Opinion Advocates for ideas and draws conclusions based on the author/producer’s interpretation of facts and data.
By Bill Primavera
As I write this piece, I have just returned from a fundraising event in which my adult daughter was deeply involved: an initiative to feed the hungry of her community.
While sitting enjoying the food and the company of a highly diverse group, I looked around and wondered in amazement how I, an inveterate “city boy,” ever could have ended up in that suburban location. It was not planned or anticipated.
I grew up in the South in a suburban community, but from the time I was 10 years old when I accompanied my parents to New York City for a summer in which my father had an assignment there, my ultimate objective was to live and work in that big city.
I did exactly that for 10 years, from the week after I graduated college. I entered the communications business with my first job as a trade magazine reporter, then editor. While there, I discovered the discipline of public relations through its agents seeking client placement in the publication for which I worked, and I was fascinated by it. I applied for a job with a firm offering public relations services and got it, thereby changing the trajectory of my career.
But later, in the late 1970s, there was a cataclysmic event in the communications business in New York – a newspaper strike that put many communicators out on the street and jobs in the field were hard to come by. Besides that, being somewhat feisty and independent as an employee, occasionally making it difficult for my early bosses to accommodate my individualistic kind of ideas, I lost a job or two.
But I’ll say this for myself: I always landed on my feet. One such instance was being out of work when applying for the job of public relations and development director of the Culinary Institute of America. It was a great slot, but required my leaving my beloved New York City in order to work at its location in Hyde Park in Dutchess County.
I couldn’t find it in my heart to move two hours away from Manhattan, but I did compromise and moved exactly in between – one hour from the city and one hour from work. I simply looked at a map and placed a pin between the two locations and landed in Yorktown Heights in northern Westchester.
As providence would have it, I also looked at classified ads in The New York Times for colonial homes, my bent since having attended the second oldest college in America, William & Mary in Williamsburg, Va. Lo and behold, I found one that was located in exactly the town where my pin had landed. How coincidental was that?
My wife and I, with our three-and-a-half-year-old daughter in tow, visited that home, which had been built in 1734, enlarged in 1797 and added on to again in 1861, as my research indicated. I was not in any way a “home guru” at that time, or I would have recognized all the vagaries that might be encountered in an antique home. From our first weekend in residence when it rained and the roof leaked, it was a matter of constant upkeep and repair to keep the place going. It was a few years before I acquired the knowledge and skills to upgrade and maintain the place.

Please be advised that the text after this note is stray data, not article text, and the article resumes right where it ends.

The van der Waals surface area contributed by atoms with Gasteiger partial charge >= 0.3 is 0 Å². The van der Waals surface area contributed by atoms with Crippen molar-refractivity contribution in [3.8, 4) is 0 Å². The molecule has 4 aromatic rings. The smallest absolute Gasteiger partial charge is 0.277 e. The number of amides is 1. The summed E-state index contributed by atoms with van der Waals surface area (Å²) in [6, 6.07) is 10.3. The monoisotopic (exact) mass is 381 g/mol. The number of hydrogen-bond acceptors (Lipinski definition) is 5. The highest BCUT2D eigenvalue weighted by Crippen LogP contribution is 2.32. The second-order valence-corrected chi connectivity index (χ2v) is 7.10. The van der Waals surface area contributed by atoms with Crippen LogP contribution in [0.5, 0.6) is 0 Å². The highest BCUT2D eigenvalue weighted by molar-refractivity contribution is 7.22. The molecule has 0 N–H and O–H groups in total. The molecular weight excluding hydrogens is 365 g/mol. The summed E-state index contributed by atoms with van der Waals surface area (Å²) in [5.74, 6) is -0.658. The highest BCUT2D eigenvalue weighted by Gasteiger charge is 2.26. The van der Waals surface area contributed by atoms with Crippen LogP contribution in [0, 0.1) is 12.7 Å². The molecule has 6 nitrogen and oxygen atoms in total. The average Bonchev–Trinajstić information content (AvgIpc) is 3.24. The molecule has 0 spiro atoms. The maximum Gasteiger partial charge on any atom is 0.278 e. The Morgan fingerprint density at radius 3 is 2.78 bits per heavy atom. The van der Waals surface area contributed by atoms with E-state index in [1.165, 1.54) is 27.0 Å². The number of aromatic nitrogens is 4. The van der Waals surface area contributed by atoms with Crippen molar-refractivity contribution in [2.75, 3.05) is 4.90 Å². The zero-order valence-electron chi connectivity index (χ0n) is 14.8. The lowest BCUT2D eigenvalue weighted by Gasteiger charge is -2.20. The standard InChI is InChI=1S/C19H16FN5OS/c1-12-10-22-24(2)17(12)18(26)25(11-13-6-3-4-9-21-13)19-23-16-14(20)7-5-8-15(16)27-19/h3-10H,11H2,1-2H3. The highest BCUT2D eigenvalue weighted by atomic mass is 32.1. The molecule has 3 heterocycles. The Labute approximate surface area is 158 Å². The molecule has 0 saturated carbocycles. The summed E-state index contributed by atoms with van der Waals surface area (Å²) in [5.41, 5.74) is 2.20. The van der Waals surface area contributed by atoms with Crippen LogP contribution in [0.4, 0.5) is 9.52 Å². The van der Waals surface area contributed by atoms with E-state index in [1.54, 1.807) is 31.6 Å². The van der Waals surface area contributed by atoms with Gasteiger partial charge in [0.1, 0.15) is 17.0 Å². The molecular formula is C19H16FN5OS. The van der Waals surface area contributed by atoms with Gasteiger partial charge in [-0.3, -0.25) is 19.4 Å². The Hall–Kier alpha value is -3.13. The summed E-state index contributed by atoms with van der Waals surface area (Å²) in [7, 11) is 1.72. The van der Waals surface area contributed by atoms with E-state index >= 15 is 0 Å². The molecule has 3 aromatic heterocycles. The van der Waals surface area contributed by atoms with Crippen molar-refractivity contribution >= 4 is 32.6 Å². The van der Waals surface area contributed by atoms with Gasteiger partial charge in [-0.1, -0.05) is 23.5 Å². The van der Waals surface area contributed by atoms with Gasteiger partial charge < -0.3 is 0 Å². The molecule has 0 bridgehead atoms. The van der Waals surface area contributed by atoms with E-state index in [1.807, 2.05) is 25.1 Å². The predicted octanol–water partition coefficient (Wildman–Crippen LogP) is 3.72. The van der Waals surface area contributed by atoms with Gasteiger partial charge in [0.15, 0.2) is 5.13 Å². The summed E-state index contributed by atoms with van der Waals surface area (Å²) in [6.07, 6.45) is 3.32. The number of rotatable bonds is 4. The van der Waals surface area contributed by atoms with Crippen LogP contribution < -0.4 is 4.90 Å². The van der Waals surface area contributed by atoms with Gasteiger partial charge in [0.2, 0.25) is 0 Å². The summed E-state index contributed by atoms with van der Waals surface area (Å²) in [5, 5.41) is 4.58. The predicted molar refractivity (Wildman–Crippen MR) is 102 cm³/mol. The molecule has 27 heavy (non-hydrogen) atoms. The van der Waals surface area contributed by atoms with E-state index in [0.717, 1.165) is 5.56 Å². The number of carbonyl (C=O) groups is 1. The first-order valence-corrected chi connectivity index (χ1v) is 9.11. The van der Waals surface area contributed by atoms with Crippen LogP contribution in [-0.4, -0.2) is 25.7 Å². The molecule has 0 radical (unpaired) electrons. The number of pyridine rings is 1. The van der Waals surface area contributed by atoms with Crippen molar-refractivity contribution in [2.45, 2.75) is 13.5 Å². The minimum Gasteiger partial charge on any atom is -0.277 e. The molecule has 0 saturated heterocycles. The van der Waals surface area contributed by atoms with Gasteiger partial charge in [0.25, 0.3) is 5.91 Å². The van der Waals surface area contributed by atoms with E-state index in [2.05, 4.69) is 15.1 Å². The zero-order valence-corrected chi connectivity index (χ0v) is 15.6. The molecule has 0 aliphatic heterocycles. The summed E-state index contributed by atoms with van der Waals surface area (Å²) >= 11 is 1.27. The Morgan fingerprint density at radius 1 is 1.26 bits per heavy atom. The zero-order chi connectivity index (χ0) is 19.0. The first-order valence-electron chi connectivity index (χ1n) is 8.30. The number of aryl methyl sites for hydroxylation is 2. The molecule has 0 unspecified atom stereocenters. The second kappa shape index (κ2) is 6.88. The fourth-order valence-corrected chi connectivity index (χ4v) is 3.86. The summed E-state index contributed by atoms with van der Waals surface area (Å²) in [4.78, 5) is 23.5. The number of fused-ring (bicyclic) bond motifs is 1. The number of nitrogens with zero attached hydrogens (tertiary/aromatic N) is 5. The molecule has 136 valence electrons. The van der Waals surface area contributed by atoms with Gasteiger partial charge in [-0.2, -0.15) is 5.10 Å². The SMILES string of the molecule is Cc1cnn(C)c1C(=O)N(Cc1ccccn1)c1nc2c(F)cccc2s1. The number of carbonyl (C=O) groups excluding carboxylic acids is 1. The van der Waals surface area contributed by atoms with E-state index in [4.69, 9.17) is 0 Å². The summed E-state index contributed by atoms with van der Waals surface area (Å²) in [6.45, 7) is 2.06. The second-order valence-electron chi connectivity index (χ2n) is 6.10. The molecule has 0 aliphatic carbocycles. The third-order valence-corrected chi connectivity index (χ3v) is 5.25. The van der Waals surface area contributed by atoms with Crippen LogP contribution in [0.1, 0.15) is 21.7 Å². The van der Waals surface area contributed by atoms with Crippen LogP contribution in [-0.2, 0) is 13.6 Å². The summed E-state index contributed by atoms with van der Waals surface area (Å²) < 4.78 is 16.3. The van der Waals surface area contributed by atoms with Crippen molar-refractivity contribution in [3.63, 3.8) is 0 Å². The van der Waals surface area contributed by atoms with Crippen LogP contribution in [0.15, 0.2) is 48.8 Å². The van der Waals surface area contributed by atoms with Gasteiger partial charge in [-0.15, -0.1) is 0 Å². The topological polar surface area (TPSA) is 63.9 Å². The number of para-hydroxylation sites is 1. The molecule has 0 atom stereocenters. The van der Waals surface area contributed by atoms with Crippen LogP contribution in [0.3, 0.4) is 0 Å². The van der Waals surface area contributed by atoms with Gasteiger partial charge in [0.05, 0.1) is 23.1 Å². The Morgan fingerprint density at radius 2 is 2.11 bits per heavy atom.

At first, I thought I might perish away from the buzz of the big city. I remember that we were kept awake most of our first night from the hum outside of katydids – crickets – and I got really depressed when we ventured out for our first meal outside the home and found little more in our town at that time than the local McDonald’s.
But gradually, we began making friends with neighbors on our street, then broadened our reach to the community and became involved in its social and governmental activities. Early on I volunteered for our town’s Advisory Board on Architecture & Community Appearance, for which I still serve, and my wife worked for the chamber of commerce. After a while, we became so busy in our new surroundings that they were no longer new and we settled into the comfort of feeling at home. Really at home, where we were planted.
So now this city boy is a certified country bumpkin who has learned that the concept of home can be quite different than what was originally planned. It’s just a matter of adapting to what the vagaries of life place before you and keeping an open mind.
Bill Primavera is a residential and commercial realtor associated with William Raveis Realty, as well as a publicist and journalist writing regularly as The Home Guru. For questions about home maintenance or to buy or sell a home, he can be e-mailed at firstname.lastname@example.org or called directly at 914-522-2076.
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